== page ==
The professor of neurology at the NYU Langone Grossman School of Medicine detailed the ways the COVID-19 pandemic impacted mental health of frontline clinicians.
"I’ve never seen such sick patients. I’ve never seen so many people dying or deteriorating simultaneously. I probably still haven’t even fully processed the effects of that.”
While the data collected on COVID-19 has primarily been about its pathology and how it may impact those with preexisting conditions, an aspect that has not been subject of much focus has been its effect on the mental state of frontline clinicians. During the heights of the pandemic, hospital staff are commonly overworked, hospital buildings remain overflooded, and clinicians face an increased amount of death with no vaccine or treatments readily available to help.
A recently published dataset from Leah Croll, MD, resident in the neurology department at NYU Langone in New York City, looked at how the pandemic has affected those on the frontline at NYU Langone on specific psychosocial feelings such as anxiety, fear, and depression. The results showed that 79% and 83% of frontline workers and faculty staff, respectively, expressed that they were dealing with fear and anxiety, along with 38% of the total population who suggested they may be struggling with depression.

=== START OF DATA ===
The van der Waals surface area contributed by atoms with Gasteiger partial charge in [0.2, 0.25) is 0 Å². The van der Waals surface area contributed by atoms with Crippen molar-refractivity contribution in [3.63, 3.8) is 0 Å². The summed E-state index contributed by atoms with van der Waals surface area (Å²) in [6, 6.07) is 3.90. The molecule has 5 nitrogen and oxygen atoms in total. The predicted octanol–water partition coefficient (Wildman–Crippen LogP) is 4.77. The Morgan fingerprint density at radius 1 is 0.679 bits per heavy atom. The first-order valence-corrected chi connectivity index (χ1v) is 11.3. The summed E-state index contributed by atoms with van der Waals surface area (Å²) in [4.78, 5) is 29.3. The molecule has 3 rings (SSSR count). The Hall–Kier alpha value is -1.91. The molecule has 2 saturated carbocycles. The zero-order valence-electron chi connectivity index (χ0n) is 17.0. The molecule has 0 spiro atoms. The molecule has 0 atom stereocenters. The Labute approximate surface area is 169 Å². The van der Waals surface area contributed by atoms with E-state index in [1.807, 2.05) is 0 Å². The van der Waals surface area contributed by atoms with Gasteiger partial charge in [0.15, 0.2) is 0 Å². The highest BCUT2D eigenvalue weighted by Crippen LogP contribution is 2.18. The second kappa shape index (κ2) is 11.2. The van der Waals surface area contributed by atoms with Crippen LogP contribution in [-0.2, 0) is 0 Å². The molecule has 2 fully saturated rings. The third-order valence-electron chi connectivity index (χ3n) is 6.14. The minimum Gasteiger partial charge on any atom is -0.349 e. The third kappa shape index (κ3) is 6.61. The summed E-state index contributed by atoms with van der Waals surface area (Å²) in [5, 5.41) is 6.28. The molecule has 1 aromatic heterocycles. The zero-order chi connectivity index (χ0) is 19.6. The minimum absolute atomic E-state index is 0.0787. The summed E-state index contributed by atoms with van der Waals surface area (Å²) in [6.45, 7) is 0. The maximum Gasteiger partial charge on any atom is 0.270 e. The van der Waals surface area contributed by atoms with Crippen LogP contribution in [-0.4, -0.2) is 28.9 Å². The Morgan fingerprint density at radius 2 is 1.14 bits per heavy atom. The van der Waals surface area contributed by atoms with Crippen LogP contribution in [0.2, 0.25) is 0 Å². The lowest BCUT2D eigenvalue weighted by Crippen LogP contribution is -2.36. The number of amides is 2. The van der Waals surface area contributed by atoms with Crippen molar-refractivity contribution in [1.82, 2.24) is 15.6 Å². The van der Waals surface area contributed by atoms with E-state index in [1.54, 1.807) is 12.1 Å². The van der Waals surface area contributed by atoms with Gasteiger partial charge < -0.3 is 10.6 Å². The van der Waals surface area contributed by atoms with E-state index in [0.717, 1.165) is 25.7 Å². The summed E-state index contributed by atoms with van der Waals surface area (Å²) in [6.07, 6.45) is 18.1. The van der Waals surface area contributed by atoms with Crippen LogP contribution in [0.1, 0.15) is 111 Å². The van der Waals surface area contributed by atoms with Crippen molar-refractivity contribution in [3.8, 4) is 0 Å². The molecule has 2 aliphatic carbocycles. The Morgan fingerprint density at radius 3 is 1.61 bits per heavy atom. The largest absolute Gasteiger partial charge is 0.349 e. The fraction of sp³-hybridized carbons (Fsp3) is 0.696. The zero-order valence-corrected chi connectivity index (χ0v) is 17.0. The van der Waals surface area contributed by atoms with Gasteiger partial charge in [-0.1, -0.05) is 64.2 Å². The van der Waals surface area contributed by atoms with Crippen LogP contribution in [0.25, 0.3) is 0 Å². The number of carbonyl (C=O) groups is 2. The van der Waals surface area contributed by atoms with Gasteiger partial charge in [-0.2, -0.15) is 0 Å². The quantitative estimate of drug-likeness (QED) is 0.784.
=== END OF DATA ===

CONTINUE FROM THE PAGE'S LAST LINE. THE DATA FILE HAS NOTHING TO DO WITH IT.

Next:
Croll’s colleague, Jennifer Frontera, MD, professor of neurology, NYU Langone Grossman School of Medicine, and neurointensivist, claims the amount of death she saw was stunning, even as someone accustomed to seeing patients in their weakest stages of disease. In an interview with NeurologyLive, Frontera discussed her experience even further and touched on aspects such as burnout and long-term mental state for patients who are released from the hospital.